I think those who are in the know of the politics and the mechanisms of how socially UP has evolved over the years, can ascertain for you a BJP victory in the forthcoming Assembly elections. My grandfather is from Moradabad, so my memories from the state are plenty. However, my political memories are also distinct. I’ve had the privilege of serving the Lok Sabha constituency of Amethi. I contested from Amethi in 2014 with just 20 to 25 days to contest. The BJP had never clocked more than 30,000 votes. But in those 20-25 days, our transition was from 30,000 votes to three lakh votes. For me, it meant as though there were people waiting for change. I’m grateful that my party considered me again as a candidate from Amethi, and we could bring victory to the party there.
On escalating polarisation in the campaign in UP.
I don’t know why you do not see polarisation when the Samajwadi Party leader speaks about seeing Lord Krishna in his dreams. Why you don’t see polarisation when you have Mrs Vadra go and pay respects at a mosque. I don’t see why you don’t see polarisation when Mr Gandhi wears a janeu over his coat. Why is the taunt of polarisation or the question posed only to a BJP leader? The foundation on which the UP election is being fought is the issue of development.
On whether polarisation could drown out other issues
I don’t think anything will deflect from the issue of development. Recently, the chief minister was in my constituency and we spoke about infrastructure, which was never built in a constituency which saw the Gandhi family for 50 years. The family had befriended every political organisation in UP — Samajwadi Party and BSP were extremely close to the Gandhi family and they were part of a coalition government. However, to keep the fruits of development away from people is something which is a matter of conversation among citizens. I don’t think you can deny that this election is as much about development as it is about the bad legacy of governance with regards to the Samajwadi Party or the Congress Party.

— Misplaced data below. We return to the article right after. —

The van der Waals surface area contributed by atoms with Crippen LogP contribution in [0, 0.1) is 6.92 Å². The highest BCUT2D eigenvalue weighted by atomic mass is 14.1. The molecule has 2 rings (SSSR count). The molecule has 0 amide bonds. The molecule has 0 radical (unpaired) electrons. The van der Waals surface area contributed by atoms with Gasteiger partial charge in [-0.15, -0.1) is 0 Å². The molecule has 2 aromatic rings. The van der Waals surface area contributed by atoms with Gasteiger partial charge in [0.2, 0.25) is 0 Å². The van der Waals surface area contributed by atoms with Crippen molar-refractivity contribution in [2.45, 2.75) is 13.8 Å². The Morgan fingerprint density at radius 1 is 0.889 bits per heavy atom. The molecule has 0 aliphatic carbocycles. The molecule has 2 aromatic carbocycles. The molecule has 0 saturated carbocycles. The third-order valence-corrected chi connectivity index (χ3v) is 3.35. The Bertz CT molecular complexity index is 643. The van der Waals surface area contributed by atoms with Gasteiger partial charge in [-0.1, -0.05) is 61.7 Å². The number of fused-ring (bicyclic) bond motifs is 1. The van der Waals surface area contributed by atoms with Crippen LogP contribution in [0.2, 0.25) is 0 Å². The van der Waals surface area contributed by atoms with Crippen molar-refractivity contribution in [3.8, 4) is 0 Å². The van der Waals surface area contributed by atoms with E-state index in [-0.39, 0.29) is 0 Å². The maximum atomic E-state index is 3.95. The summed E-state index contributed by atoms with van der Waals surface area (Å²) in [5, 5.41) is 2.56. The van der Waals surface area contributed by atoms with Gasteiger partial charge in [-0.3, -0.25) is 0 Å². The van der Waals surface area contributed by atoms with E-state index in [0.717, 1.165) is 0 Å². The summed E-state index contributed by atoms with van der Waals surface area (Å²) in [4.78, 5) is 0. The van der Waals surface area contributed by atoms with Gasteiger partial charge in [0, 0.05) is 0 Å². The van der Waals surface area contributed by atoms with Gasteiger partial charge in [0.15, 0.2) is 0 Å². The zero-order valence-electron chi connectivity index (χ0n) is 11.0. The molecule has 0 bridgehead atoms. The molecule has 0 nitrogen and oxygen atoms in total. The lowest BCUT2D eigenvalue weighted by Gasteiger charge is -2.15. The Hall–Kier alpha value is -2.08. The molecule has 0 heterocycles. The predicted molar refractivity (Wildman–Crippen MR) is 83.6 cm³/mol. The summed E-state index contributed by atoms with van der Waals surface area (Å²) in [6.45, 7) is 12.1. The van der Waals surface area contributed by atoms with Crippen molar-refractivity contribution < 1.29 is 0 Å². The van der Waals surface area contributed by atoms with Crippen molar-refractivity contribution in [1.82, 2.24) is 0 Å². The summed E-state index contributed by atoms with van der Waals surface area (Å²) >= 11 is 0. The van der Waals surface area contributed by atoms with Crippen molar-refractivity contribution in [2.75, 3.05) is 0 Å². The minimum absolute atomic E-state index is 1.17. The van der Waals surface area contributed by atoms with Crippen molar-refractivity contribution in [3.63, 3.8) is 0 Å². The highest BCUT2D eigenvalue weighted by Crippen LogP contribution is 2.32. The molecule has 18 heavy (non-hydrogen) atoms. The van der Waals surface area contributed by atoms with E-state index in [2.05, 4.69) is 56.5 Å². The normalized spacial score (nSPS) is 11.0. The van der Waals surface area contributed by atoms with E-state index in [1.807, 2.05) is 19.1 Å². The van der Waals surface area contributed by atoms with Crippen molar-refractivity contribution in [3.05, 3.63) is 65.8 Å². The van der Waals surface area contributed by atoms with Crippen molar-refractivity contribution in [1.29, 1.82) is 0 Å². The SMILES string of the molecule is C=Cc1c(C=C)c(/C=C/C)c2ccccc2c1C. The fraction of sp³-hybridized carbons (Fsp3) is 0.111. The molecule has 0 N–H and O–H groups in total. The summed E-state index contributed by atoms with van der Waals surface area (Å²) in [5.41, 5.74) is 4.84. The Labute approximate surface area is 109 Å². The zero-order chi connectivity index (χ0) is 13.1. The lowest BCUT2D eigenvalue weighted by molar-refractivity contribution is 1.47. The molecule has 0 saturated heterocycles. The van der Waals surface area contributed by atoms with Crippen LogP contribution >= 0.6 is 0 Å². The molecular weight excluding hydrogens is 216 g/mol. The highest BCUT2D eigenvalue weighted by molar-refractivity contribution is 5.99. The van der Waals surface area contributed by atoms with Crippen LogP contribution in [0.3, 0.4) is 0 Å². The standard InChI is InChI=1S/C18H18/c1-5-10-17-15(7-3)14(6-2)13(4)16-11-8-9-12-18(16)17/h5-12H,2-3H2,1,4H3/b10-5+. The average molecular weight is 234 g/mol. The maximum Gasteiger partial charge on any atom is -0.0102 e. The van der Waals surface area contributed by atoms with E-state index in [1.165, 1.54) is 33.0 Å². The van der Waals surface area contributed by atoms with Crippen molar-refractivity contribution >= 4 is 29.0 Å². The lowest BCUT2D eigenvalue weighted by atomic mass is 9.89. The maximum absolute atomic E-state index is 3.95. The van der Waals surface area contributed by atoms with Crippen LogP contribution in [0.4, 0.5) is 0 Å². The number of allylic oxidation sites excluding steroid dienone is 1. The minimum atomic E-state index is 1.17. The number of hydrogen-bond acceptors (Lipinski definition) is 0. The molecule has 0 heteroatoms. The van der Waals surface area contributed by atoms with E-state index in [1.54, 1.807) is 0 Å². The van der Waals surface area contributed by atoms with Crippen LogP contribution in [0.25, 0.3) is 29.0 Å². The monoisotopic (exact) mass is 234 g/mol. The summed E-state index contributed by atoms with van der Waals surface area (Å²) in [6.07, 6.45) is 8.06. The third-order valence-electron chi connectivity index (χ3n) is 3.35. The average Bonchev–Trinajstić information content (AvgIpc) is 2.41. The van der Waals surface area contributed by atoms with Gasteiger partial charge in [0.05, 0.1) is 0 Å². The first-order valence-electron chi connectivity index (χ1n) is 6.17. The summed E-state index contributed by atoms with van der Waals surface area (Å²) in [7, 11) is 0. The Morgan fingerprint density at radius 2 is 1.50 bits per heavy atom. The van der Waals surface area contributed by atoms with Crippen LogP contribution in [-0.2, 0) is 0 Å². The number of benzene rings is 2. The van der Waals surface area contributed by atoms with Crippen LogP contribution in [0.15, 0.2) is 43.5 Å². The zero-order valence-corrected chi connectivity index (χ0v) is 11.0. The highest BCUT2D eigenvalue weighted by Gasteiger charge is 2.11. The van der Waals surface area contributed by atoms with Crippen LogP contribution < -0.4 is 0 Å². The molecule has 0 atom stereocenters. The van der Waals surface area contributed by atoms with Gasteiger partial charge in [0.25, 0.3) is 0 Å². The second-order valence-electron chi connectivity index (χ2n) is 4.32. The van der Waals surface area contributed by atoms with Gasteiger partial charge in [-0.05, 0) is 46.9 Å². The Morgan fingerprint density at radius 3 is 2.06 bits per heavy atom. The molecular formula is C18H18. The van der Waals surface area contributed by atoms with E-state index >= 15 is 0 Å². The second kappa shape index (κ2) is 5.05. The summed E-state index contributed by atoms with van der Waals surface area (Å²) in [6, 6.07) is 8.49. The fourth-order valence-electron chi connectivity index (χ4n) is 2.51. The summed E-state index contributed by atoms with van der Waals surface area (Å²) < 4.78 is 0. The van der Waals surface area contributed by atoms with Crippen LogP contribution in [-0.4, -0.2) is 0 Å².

On political parties increasingly seeing women as a vote bank
Women as vote banks have been considered only by those who have suddenly discovered that women have been more than aggressive about their political opinions, or for that matter, their vote. It’s been heartening to see a PM who put women’s agenda at the top of his priorities in terms of governance.
On whether women are voting independent of how their families do.
One cannot disregard that there have been segments in our community where women have been compelled to vote in a particular way. But I think this new India is about women understanding their right to choose political parties on the basis of development.
On raising the age of marriage for women from 18 to 21 years
When I introduced the amendment to the Prohibition of Child Marriage, when I spoke about the need for women to have equal rights as men to enter into matrimony at the age of 21, there was support from across the nation, from women across all communities and all religions. The only naysayers were the men who were in that House, making that noise. I think that when it comes to such issues, we have seen women congregate.